18 August 2009


I came upon an e-nouncement for the University of Massachusettes today at work. It said, "UMass Amherst and Hancock Shaker Village announce the creation of a New Graduate Degree in Historic Preservation and Design" and I was immediately taken. Having never heard of Hancock in the past, I took it upon myself to do a little research and made the unanimous decision to (very soon) pay a visit to this cultural anomolie in western Mass. Here's what I discovered:

The Shaker Central Ministry closed the Hancock community in 1960 and sold the buildings and surrounding acreage to a group of Shaker enthusiasts, collectors and scholars. First open to the public on July 1, 1961, the village co-operative has restored the grounds & buildings and assembled & cared for their inherited premier Shaker collection. Hancock Shaker Village was designated a National Historic Landmark in 1968 and is accredited by the American Association of Museums.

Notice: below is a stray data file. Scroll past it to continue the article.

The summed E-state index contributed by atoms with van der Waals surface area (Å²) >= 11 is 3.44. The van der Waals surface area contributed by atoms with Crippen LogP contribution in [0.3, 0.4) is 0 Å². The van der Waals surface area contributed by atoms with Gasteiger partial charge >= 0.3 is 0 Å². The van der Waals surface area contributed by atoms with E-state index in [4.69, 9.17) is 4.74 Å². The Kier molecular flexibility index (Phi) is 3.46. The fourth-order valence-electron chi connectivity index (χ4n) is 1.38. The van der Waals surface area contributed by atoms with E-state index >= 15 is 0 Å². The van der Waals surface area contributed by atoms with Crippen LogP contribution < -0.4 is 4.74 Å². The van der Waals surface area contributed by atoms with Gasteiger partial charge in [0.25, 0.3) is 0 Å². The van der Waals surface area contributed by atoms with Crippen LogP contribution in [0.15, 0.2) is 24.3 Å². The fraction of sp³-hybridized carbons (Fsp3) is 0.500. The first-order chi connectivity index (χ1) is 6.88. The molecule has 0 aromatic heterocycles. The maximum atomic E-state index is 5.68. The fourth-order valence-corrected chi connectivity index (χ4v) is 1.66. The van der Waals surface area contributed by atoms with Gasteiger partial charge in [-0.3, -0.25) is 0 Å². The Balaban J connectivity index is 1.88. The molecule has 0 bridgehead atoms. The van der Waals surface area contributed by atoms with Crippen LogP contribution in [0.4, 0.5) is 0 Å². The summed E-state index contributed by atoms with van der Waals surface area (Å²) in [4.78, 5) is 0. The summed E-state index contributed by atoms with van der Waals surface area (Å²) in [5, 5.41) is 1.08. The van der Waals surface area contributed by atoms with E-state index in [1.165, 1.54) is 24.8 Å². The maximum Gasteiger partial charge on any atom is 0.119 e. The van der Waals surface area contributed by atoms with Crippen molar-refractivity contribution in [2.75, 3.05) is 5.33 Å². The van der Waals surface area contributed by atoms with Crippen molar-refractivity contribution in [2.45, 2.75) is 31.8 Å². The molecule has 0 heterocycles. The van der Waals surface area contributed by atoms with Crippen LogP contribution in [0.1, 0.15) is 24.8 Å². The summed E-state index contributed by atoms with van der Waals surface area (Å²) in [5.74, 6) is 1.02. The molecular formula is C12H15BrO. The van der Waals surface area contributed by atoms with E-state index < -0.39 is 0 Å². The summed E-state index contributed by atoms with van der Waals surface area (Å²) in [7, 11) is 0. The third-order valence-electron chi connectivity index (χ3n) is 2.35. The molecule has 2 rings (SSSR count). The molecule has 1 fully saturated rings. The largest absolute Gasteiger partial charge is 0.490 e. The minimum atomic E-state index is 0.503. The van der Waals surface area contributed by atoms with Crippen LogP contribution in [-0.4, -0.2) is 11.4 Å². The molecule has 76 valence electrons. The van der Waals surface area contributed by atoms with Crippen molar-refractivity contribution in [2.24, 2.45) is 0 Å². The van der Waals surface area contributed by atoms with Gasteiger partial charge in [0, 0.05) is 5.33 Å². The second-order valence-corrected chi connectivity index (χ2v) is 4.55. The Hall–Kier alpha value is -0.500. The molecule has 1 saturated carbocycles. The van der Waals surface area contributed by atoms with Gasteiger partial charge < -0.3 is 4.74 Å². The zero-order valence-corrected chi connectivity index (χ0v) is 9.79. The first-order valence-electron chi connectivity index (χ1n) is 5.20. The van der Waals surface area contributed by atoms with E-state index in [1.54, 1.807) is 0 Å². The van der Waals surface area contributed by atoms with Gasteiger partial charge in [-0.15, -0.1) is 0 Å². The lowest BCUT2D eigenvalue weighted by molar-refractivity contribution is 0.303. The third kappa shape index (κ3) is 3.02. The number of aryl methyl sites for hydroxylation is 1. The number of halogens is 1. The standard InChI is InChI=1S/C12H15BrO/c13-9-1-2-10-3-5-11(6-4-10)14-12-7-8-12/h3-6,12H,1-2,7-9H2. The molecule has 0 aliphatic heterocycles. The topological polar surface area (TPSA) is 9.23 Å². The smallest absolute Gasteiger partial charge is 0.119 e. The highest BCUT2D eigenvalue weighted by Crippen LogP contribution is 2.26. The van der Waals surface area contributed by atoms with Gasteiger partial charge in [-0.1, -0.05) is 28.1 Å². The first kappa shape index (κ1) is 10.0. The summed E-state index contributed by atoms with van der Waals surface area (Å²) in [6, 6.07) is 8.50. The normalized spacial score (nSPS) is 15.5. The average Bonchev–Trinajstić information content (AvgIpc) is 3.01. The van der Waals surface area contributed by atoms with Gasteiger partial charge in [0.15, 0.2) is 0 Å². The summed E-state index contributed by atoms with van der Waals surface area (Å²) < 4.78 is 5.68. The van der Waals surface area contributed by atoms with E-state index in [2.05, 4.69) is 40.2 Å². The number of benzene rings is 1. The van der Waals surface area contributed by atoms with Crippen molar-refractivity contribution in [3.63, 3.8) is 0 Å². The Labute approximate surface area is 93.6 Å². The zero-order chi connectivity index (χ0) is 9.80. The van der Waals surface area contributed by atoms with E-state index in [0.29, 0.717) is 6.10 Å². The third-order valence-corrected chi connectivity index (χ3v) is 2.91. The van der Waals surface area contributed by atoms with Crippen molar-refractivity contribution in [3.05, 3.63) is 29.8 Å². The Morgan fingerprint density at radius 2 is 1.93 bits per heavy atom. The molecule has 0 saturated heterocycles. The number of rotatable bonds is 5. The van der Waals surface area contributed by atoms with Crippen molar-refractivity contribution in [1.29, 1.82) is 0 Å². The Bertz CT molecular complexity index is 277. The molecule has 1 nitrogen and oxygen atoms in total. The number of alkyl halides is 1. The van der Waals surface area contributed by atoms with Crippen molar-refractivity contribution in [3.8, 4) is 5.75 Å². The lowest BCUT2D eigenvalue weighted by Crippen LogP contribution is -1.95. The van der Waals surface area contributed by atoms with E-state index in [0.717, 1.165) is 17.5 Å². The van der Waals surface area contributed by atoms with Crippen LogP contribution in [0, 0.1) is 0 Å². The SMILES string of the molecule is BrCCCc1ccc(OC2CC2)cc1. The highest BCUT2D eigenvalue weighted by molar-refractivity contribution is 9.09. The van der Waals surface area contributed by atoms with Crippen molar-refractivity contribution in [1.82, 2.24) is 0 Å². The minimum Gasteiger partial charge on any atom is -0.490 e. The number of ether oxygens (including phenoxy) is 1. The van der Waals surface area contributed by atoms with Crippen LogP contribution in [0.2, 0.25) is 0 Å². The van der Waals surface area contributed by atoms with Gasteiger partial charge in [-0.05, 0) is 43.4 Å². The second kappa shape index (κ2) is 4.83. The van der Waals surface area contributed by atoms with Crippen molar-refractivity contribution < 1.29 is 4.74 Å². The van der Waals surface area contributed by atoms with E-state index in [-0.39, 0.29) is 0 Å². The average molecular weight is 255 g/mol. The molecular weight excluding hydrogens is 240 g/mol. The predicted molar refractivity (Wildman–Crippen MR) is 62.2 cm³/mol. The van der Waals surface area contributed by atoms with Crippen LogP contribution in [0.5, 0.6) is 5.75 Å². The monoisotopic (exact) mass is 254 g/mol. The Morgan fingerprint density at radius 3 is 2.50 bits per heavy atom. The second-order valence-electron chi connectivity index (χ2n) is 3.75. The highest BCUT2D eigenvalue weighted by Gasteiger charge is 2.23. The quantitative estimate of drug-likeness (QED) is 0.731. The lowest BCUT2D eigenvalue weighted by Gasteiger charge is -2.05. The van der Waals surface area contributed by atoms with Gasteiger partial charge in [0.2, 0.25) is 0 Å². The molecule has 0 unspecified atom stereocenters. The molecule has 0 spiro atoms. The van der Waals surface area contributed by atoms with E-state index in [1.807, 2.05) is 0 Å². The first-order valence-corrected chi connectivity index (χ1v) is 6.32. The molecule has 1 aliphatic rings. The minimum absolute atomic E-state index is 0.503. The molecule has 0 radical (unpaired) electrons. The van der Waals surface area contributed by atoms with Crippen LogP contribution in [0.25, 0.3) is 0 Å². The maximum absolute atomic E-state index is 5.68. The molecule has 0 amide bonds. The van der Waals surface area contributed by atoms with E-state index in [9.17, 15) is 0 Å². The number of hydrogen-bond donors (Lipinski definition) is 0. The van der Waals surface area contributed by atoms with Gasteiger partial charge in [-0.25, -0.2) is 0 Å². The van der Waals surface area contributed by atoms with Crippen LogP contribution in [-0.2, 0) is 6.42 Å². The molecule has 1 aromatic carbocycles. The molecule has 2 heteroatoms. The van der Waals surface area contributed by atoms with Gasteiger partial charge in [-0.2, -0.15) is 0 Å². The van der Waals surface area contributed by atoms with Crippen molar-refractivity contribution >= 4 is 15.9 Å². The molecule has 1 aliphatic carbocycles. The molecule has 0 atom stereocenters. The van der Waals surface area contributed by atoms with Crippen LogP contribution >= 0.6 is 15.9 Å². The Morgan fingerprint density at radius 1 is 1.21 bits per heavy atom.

[photos courtesy the internet]
More specifically, I noticed the unusual circular stone building - a barn built in 1826. Inside the barn there are four rings. The smallest, inner-most room provides ventilation - necessary to help draw the moisture out of the hay to prevent its overheating. The ring second to center is where the hay is stored; tossed in from an upper balcony. The next (third) ring is reserved for the Shaker brothers to be able to distribute the hay in the second ring to the cows standing in the outermost, fourth ring. The barn is constructed to hold up to 70 cows at a time - once in the morning and once in the evening to eat complacently while the Shaker brothers milk them.

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